The first step of the subject method is the computer-controlled, catalytic oxidation reaction, wherein nitric acid is put in a closed reactor in contact with various carbohydrate feedstocks under very mild and controlled conditions of oxygen pressure, reaction time, and reaction temperature to allow the oxidation of the carbohydrates to occur. Oxygen consumption in the presence of the aqueous acid solution is associated with nitric acid regeneration from various NOX gases as they are produced in the reaction. Carrying out this step in a controlled manner under relatively low temperature over time avoids the big exotherm normally associated with nitric acid oxidations. The next step in the process is to isolate the oxidized product by removing and recovering the bulk of the nitric acid by distillation, then treating the resulting product with inorganic hydroxide to a basic pH in order to neutralize any residual nitric acid and convert carbohydrate acids into their corresponding acid salts. The resulting aqueous solution, which contains inorganic nitrate and the salt(s) of the product carbohydrate acid(s), is subjected to a filtration leaving the retentate containing the organic acid(s) salt form(s) and the permeate containing the inorganic salts. At this stage, the absence of most of the nitric acid and/or inorganic nitrate from the retentate renders the ease of purification and isolation of the carbohydrate acid non-salt(s) product(s) much improved over previously reported methods. An additional method employed to separate nitric acid from product organic/carbohydrate acids is diffusion dialysis technology. This low energy process is typically employed to separate inorganic acids from metal salts,13,14 particularly multivalent cation salts, but has not been applied extensively, or at all, to separation of inorganic acids from carbohydrates or carbohydrate acids. The nitric acid recovery stream and organic/carbohydrate acids products streams can be separately processed for nitric acid reuse and organic/carbohydrate acids salts isolation, respectively. Diffusion dialysis separation of nitric acid from organic/carbohydrate acid products offers the additional option of being applied to the oxidation mixture before or after evaporative removal of some portion of the nitric acid, depending upon the advantage that can be utilized on an industrial scale. As with the filtration technology, application of the diffusion dialysis technology ultimately improves product isolation.

DETAILED DESCRIPTION OF THE INVENTION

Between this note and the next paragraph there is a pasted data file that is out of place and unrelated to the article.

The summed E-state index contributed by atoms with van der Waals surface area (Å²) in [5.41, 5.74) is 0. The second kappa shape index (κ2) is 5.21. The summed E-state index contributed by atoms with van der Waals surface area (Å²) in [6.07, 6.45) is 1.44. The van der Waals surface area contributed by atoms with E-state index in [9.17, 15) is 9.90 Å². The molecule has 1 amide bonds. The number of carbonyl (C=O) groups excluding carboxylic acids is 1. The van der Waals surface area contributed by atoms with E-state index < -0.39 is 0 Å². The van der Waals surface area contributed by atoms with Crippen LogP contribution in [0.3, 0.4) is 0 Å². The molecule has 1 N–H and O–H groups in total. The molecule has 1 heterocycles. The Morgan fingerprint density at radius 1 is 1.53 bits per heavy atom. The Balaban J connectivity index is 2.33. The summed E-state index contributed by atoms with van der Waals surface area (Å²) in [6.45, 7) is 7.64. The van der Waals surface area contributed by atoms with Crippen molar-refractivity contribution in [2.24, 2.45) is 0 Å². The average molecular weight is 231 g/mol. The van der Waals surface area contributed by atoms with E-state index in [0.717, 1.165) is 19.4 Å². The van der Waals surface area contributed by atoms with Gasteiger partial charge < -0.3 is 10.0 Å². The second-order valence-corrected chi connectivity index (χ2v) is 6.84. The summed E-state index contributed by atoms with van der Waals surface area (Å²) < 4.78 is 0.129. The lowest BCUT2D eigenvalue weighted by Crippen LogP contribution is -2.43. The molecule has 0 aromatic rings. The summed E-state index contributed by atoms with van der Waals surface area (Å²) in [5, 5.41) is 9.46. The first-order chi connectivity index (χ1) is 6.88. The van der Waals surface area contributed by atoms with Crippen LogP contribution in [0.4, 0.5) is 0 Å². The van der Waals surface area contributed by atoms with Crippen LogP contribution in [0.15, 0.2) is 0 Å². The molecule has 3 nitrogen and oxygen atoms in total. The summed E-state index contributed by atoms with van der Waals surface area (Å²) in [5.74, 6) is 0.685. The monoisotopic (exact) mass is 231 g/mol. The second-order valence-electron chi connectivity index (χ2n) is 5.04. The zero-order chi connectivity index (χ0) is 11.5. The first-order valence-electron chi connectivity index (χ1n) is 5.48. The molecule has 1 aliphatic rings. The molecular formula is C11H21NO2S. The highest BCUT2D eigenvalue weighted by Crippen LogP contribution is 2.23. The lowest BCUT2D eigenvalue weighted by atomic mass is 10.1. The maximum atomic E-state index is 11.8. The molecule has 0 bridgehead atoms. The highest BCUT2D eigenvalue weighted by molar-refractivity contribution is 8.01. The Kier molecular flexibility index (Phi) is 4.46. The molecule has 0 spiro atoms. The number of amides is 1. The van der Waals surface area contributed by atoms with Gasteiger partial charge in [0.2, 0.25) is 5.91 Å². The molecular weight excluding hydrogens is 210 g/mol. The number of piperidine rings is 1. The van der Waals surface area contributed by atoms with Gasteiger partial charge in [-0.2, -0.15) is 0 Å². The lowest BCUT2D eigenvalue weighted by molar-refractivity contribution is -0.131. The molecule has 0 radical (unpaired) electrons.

The process of the subject invention is a convenient, simple and general catalytic oxidation process for converting available carbohydrates into their various corresponding acids.

The first step of the subject method is the controlled oxidation of various carbohydrate feed-stocks with nitric acid. The oxidation reaction is accomplished by charging a reactor with nitric acid, in the molar ratio range of 2:1 to 10:1, nitric acid to starting monosaccharide(s) and/or monosaccharide(s) units as found in di-, oligo- and/or polysacchararide(s). Continuous monitoring and control of reaction temperature, pressure, and stirring rate, plus introduction of gases and addition of liquids and/or solutions to the reaction is computer controlled. The reactor is then put under a positive pressure of oxygen and an aqueous solution of the carbohydrate is pumped into the nitric acid at a chosen programmed rate. The typical large exotherm associated with nitric acid oxidations of carbohydrates is avoided by carrying out the addition of the aqueous carbohydrate solution at a relatively low temperature, typically 20-30ー C., while the reaction mixture is under positive pressure of oxygen. Nitric acid oxidation temperatures of 44-48ー C. were previously reported for oxidation of D-glucose and D-xylose when the reaction mixture was cooled by bubbling oxygen or nitrogen gas through the reaction mixtures.5 However, the latter oxidations were not carried out under an atmosphere of oxygen in a closed reactor, and the gases were employed to cool the reaction mixture. Employing the improved method, the reaction temperatures required are significantly lower than the typical temperatures of 55-65ー C. reported for the oxidation of D-glucose.2-5 Concurrently, multiple, small measured amounts of inorganic nitrite, such as sodium or potassium nitrite, in aqueous solution are added over time, to the reaction mixture within the closed reactor according to a programmed recipe. The addition of aqueous inorganic nitrite in such a manner provides for continued reaction activation during the entire addition period of the aqueous carbohydrate solution, as opposed to a short and less effective activation protocol wherein several small portions of solid inorganic nitrite were added over a brief (20 minutes) period of time as previously reported.4